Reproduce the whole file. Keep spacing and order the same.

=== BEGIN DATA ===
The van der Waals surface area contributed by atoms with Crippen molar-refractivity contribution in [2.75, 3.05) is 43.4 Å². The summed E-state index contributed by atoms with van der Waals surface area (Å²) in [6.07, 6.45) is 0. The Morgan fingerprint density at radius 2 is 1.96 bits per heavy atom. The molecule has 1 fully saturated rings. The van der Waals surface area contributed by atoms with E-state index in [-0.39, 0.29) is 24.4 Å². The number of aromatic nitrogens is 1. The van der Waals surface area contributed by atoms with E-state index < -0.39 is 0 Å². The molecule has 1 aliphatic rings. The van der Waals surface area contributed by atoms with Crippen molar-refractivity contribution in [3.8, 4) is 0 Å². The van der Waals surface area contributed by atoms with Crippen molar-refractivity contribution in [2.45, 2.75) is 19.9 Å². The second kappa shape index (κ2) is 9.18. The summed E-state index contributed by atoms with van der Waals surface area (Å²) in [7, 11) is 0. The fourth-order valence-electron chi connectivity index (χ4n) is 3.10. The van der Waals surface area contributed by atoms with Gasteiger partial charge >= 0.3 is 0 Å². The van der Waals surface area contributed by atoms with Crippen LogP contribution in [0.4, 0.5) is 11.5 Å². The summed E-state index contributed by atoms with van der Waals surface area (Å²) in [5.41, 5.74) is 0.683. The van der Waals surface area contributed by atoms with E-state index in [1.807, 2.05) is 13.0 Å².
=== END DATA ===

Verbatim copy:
The van der Waals surface area contributed by atoms with Crippen molar-refractivity contribution in [2.75, 3.05) is 43.4 Å². The summed E-state index contributed by atoms with van der Waals surface area (Å²) in [6.07, 6.45) is 0. The Morgan fingerprint density at radius 2 is 1.96 bits per heavy atom. The molecule has 1 fully saturated rings. The van der Waals surface area contributed by atoms with E-state index in [-0.39, 0.29) is 24.4 Å². The number of aromatic nitrogens is 1. The van der Waals surface area contributed by atoms with E-state index < -0.39 is 0 Å². The molecule has 1 aliphatic rings. The van der Waals surface area contributed by atoms with Crippen molar-refractivity contribution in [3.8, 4) is 0 Å². The van der Waals surface area contributed by atoms with Crippen molar-refractivity contribution in [2.45, 2.75) is 19.9 Å². The second kappa shape index (κ2) is 9.18. The summed E-state index contributed by atoms with van der Waals surface area (Å²) in [7, 11) is 0. The fourth-order valence-electron chi connectivity index (χ4n) is 3.10. The van der Waals surface area contributed by atoms with Gasteiger partial charge >= 0.3 is 0 Å². The van der Waals surface area contributed by atoms with Crippen LogP contribution in [0.4, 0.5) is 11.5 Å². The summed E-state index contributed by atoms with van der Waals surface area (Å²) in [5.41, 5.74) is 0.683. The van der Waals surface area contributed by atoms with E-state index in [1.807, 2.05) is 13.0 Å².